The inhabitants of this country are also divided into four classes; the first and chief is that from which the kings are appointed. The king is the oldest and the nearest of his predecessor's relations. The second administers justice, and is commander of the army.

The second class consists of priests, whose business it is to settle the respective rights of their own and the bordering people.

The third is composed of soldiers and husbandmen. The fourth comprehends the common people, who are royal slaves, and perform all the duties of ordinary life.

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Possessions are common property in families, but the eldest governs, and is the steward of each.

Such is the character of the Iberians, and the nature of their country.

CHAPTER IV. 11.4.1

THE Albanians pursue rather a shepherd life, and resemble more the nomadic tribes, except that they are not savages, and hence they are little disposed to war. They inhabit the country between the Iberians and the Caspian Sea, approaching close to the sea on the east, and on the west border upon the Iberians.

Of the remaining sides the northern is protected by the Caucasian mountains, for these overhang the plains, and are called, particularly those near the sea, Ceraunian mountains. The southern side is formed by Armenia, which extends along it. A large portion of it consists of plains, and a large portion also of mountains, as Cambysene, where the Armenians approach close both to the Iberians and the Albanians. 11.4.2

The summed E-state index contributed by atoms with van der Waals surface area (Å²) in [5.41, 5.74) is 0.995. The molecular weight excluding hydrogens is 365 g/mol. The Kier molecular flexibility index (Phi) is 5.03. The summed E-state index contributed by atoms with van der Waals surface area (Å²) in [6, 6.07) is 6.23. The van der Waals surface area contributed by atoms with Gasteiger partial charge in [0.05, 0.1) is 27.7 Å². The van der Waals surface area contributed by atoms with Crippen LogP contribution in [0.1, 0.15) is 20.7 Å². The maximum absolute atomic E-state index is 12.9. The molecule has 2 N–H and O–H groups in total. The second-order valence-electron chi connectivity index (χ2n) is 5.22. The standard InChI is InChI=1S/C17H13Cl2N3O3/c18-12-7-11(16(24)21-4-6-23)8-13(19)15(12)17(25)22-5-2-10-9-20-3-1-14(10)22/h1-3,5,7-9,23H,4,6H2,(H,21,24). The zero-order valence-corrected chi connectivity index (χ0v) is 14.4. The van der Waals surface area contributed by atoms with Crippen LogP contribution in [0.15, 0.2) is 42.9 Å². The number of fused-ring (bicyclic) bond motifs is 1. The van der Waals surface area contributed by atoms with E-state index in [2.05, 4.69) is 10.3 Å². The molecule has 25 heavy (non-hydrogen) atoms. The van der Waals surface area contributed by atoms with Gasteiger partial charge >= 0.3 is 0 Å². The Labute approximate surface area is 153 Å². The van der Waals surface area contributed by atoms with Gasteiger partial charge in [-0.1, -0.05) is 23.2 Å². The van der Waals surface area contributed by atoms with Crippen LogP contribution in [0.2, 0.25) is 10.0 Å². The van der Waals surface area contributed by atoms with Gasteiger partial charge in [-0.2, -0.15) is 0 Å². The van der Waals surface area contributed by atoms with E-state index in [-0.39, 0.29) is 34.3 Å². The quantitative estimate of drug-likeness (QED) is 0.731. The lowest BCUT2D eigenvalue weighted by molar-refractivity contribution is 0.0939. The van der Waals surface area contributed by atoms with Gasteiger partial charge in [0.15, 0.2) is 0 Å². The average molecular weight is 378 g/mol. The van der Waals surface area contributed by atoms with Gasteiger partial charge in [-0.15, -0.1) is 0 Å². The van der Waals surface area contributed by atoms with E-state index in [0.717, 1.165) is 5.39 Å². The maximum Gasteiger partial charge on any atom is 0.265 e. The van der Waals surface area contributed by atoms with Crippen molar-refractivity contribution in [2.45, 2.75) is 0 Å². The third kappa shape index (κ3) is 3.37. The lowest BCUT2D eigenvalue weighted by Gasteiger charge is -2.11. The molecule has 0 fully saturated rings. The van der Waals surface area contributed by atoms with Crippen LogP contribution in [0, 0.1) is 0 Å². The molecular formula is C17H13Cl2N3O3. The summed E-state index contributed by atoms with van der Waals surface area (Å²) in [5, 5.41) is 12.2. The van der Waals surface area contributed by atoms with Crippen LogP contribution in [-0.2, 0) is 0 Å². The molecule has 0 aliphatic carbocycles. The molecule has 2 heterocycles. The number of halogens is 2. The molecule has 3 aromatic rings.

The Cyrus, which flows through Albania, and the other rivers which swell the stream of the Cyrus, improve the qualities of the land, but remove the sea to a distance. For the mud, accumulating in great quantity, fillsup the channel in such a manner, that the small adjacent islands are annexed to the continent, irregular marshes are formed, and difficult to be avoided; the reverberation also of the tide increases the irregular formation of the marshes. The mouth of the river is said to be divided into twelve branches, some of which afford no passage through them, others are so shallow as to leave no shelter for vessels. The shore for an extent of more than 60 stadia is inundated by the sea, and by the rivers; all that part of it is inaccessible; the mud reaches even as far as 500 stadia, and forms a bank along the coast. The Araxes [Note] discharges its waters not far off, coming with an impetuous stream from Armenia, but the mud which this

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river impels forward, making the channel pervious, is replaced by the Cyrus.



Strabo, Geography (English) (XML Header) [genre: prose] [word count] [Str.].
<<Str. 11.2.18 Str. 11.3.5 (Greek English(2)) >>Str. 11.4.6